The Fed Reserve statistics are based on estimated rent arrears related directly to a loss of employment revenue during the COVID-19 pandemic. It is estimated that roughly 138,500 Arizonans -and more than another 15 million people nationwide- are in arrears under that criteria alone.
The justice courts in Arizona’s 15 counties are expecting an onslaught of new evictions filings, as well as a push for removal notices from landlords who previously filed for and received an order for eviction but were prevented from enforcement due to the moratorium implemented by the Centers for Disease Control and Prevention (CDC).
Arizona officials received nearly $1 billion in rental assistance, but agencies, renters, and landlords say the programs are paying out at a snail’s pace, leaving renters and landlords alike in a precarious financial position.
Many of the households that are expected to be evicted in Arizona in the coming weeks have reported not having another place to move to, in part due to damaged credit ratings and a loss of savings during the pandemic. On the flip side, many landlords in some parts of the state have a waiting list of prospective tenants ready with cash in hand to move in once non-paying tenants can be forced to move out.
Timed with the Fed Reserve’s July 30 report, President Joe Biden called on state and local governments to “take all possible steps to immediately disburse” the $45 billion of emergency funding approved by Congress as part of the American Rescue Plan.
“There can be no excuse for any state or locality not accelerating funds to landlords and tenants that have been hurt during this pandemic,” the president said. “Every state and local government must get these funds out to ensure we prevent every eviction we can.”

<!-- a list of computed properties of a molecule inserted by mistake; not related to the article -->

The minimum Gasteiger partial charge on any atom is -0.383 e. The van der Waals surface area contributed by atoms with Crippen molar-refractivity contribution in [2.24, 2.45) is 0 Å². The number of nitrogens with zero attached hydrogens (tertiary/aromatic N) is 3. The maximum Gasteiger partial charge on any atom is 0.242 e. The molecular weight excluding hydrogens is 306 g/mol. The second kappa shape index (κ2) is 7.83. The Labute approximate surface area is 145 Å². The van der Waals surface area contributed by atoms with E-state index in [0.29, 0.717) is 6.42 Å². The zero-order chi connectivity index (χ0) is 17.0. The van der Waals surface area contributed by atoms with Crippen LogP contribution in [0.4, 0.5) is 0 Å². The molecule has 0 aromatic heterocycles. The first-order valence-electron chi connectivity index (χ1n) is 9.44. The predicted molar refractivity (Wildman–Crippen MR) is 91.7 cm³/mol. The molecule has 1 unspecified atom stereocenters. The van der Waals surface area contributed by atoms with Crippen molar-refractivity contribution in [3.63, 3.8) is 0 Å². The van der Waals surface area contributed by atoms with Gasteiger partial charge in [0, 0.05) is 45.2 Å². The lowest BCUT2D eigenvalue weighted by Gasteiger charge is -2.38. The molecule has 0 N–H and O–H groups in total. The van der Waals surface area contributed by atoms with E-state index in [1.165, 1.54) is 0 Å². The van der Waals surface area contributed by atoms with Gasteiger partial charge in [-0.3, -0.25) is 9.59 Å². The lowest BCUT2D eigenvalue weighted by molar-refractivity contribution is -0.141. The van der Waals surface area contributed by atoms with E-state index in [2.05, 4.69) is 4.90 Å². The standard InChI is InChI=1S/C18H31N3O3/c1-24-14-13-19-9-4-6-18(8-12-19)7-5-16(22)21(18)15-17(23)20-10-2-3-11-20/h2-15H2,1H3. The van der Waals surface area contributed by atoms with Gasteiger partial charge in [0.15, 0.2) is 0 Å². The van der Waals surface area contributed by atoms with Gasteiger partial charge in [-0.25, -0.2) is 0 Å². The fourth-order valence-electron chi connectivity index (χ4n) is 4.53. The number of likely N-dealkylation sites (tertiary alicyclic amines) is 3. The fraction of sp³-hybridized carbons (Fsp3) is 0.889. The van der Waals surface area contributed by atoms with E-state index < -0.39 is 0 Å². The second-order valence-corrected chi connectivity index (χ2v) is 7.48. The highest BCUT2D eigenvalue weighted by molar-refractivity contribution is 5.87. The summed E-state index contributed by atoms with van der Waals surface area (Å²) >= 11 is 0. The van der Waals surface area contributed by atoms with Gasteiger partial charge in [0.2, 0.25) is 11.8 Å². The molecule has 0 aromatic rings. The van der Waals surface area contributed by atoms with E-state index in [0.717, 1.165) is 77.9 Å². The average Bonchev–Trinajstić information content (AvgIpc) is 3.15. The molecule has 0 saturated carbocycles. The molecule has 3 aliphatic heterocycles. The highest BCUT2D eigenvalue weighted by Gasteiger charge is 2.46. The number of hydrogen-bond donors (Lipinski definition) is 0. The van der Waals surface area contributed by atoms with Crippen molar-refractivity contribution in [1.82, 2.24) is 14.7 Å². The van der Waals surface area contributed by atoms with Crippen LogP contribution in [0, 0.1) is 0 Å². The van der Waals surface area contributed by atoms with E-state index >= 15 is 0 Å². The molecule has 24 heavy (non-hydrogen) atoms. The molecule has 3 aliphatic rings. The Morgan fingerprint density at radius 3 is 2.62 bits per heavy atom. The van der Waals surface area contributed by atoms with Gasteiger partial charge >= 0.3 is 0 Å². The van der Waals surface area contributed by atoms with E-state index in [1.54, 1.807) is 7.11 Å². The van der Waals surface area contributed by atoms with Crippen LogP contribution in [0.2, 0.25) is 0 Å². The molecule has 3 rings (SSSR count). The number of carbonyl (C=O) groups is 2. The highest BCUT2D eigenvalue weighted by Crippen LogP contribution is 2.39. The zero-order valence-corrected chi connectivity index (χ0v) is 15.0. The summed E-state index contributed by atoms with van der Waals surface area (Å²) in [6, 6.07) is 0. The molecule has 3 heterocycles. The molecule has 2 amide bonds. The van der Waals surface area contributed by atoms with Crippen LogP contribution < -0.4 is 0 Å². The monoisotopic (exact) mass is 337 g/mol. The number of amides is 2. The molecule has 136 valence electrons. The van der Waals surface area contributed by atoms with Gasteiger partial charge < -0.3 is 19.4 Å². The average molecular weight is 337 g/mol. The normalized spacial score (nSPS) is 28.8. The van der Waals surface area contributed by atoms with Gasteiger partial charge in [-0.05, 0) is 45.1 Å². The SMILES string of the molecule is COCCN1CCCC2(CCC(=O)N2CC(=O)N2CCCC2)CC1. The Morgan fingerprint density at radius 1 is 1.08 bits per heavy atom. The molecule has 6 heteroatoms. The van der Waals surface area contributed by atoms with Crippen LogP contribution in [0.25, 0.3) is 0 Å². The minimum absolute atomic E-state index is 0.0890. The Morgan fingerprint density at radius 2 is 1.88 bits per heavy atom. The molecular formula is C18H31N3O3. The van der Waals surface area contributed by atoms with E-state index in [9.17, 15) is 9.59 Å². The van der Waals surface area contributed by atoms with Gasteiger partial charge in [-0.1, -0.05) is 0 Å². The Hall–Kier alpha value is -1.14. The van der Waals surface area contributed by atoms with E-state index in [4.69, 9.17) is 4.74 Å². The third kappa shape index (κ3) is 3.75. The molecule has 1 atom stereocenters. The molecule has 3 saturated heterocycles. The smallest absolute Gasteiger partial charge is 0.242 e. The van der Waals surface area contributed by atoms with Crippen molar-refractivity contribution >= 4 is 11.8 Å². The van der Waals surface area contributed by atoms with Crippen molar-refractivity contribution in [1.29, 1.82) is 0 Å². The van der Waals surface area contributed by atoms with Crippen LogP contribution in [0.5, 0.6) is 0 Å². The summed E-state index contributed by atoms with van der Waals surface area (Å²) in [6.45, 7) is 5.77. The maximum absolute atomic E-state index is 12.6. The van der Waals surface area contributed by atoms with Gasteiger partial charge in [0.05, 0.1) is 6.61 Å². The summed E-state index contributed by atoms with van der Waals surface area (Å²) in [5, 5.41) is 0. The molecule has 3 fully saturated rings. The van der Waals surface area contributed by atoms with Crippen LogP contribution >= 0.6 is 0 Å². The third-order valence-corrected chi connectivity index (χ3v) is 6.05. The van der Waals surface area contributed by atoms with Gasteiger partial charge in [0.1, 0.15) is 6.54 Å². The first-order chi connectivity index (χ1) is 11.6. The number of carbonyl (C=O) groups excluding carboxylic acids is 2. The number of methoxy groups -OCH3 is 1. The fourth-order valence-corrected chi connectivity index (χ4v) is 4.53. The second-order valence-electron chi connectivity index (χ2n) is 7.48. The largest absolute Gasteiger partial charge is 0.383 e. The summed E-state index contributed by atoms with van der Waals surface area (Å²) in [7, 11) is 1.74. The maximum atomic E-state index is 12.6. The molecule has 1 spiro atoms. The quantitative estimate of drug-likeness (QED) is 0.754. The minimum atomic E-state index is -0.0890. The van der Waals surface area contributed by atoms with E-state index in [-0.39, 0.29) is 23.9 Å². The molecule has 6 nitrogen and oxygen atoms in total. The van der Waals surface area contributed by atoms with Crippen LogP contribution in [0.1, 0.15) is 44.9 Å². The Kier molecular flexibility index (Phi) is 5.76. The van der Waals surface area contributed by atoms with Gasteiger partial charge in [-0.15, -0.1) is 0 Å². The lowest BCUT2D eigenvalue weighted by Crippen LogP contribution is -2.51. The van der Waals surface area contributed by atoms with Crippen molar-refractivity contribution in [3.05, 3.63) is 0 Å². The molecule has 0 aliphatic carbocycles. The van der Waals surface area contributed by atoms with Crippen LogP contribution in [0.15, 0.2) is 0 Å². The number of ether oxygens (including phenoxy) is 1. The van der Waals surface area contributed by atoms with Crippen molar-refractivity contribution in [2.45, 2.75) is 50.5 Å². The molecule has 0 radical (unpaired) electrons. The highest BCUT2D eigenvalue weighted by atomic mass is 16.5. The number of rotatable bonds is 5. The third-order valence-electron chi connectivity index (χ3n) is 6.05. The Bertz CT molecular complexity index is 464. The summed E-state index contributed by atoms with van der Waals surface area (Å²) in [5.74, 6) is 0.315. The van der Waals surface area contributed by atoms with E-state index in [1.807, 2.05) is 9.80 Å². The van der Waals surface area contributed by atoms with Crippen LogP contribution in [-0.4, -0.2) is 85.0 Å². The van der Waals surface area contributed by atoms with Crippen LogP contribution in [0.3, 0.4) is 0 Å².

In the meantime, the Federal Housing Finance Agency is requiring all landlords of rental properties with Fannie Mae or Freddie Mac mortgages to give renters a 30-day notice to vacate before requiring them to leave, regardless of any local court-issued eviction order.
The CDC’s eviction moratorium had been extended several times before it expired July 31. The moratorium does not relieve renters of the legal obligation of paying rent, as well as any late fees, penalties, or interest. Those ancillary costs owed by renters are not included in the Fed Reserve estimates of renter debt.
The moratorium also required renters to attest to suffering a “substantial loss of household income, loss of compensable hours of work or wages, a lay-off, or extraordinary out-of-pocket medical expenses. In addition, renters were required to certify they have undertaken “best efforts to obtain all available government assistance for rent or housing.”
Renters were also required to pledge their “best efforts” toward making “as close to the full payment as the individual’s circumstances may permit, taking into account other non-discretionary expenses,” and that if evicted, they would likely become homeless.
Eviction protection was waived under the CDC moratorium for renters who violated other terms of a lease, such as being convicted of committing criminal activity on the premises, damaging the property, or violating health ordinances or building code.